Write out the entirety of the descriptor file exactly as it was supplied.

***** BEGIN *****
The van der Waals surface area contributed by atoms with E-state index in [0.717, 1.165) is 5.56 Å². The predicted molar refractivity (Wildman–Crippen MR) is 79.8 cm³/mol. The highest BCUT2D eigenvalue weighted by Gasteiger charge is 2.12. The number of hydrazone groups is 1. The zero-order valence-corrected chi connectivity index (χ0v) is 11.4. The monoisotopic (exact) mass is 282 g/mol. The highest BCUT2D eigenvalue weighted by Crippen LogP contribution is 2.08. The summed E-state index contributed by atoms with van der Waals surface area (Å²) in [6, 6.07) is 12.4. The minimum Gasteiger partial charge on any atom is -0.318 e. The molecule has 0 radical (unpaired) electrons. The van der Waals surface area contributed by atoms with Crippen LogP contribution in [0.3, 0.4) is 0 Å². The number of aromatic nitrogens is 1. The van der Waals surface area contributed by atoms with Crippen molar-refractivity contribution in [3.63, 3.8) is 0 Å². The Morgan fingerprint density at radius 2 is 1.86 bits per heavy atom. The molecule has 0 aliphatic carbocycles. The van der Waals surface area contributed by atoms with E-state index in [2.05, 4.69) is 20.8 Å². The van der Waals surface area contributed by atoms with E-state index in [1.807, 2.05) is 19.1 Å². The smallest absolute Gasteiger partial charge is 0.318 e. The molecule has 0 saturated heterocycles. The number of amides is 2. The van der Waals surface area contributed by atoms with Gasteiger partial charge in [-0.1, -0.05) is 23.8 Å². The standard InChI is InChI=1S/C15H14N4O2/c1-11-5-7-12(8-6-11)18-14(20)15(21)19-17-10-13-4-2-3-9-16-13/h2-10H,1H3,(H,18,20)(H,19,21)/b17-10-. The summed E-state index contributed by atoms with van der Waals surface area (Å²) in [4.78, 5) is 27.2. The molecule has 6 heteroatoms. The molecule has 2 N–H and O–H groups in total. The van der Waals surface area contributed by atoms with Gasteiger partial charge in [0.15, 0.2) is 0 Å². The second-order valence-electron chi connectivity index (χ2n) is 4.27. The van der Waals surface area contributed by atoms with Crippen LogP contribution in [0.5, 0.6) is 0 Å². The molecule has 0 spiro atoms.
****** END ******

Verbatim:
The van der Waals surface area contributed by atoms with E-state index in [0.717, 1.165) is 5.56 Å². The predicted molar refractivity (Wildman–Crippen MR) is 79.8 cm³/mol. The highest BCUT2D eigenvalue weighted by Gasteiger charge is 2.12. The number of hydrazone groups is 1. The zero-order valence-corrected chi connectivity index (χ0v) is 11.4. The monoisotopic (exact) mass is 282 g/mol. The highest BCUT2D eigenvalue weighted by Crippen LogP contribution is 2.08. The summed E-state index contributed by atoms with van der Waals surface area (Å²) in [6, 6.07) is 12.4. The minimum Gasteiger partial charge on any atom is -0.318 e. The molecule has 0 radical (unpaired) electrons. The van der Waals surface area contributed by atoms with Crippen LogP contribution in [0.3, 0.4) is 0 Å². The number of aromatic nitrogens is 1. The van der Waals surface area contributed by atoms with Crippen molar-refractivity contribution in [3.63, 3.8) is 0 Å². The Morgan fingerprint density at radius 2 is 1.86 bits per heavy atom. The molecule has 0 aliphatic carbocycles. The van der Waals surface area contributed by atoms with E-state index in [2.05, 4.69) is 20.8 Å². The van der Waals surface area contributed by atoms with E-state index in [1.807, 2.05) is 19.1 Å². The smallest absolute Gasteiger partial charge is 0.318 e. The molecule has 0 saturated heterocycles. The number of amides is 2. The van der Waals surface area contributed by atoms with Gasteiger partial charge in [-0.1, -0.05) is 23.8 Å². The standard InChI is InChI=1S/C15H14N4O2/c1-11-5-7-12(8-6-11)18-14(20)15(21)19-17-10-13-4-2-3-9-16-13/h2-10H,1H3,(H,18,20)(H,19,21)/b17-10-. The summed E-state index contributed by atoms with van der Waals surface area (Å²) in [4.78, 5) is 27.2. The molecule has 6 heteroatoms. The molecule has 2 N–H and O–H groups in total. The van der Waals surface area contributed by atoms with Gasteiger partial charge in [0.15, 0.2) is 0 Å². The second-order valence-electron chi connectivity index (χ2n) is 4.27. The van der Waals surface area contributed by atoms with Crippen LogP contribution in [0.5, 0.6) is 0 Å². The molecule has 0 spiro atoms.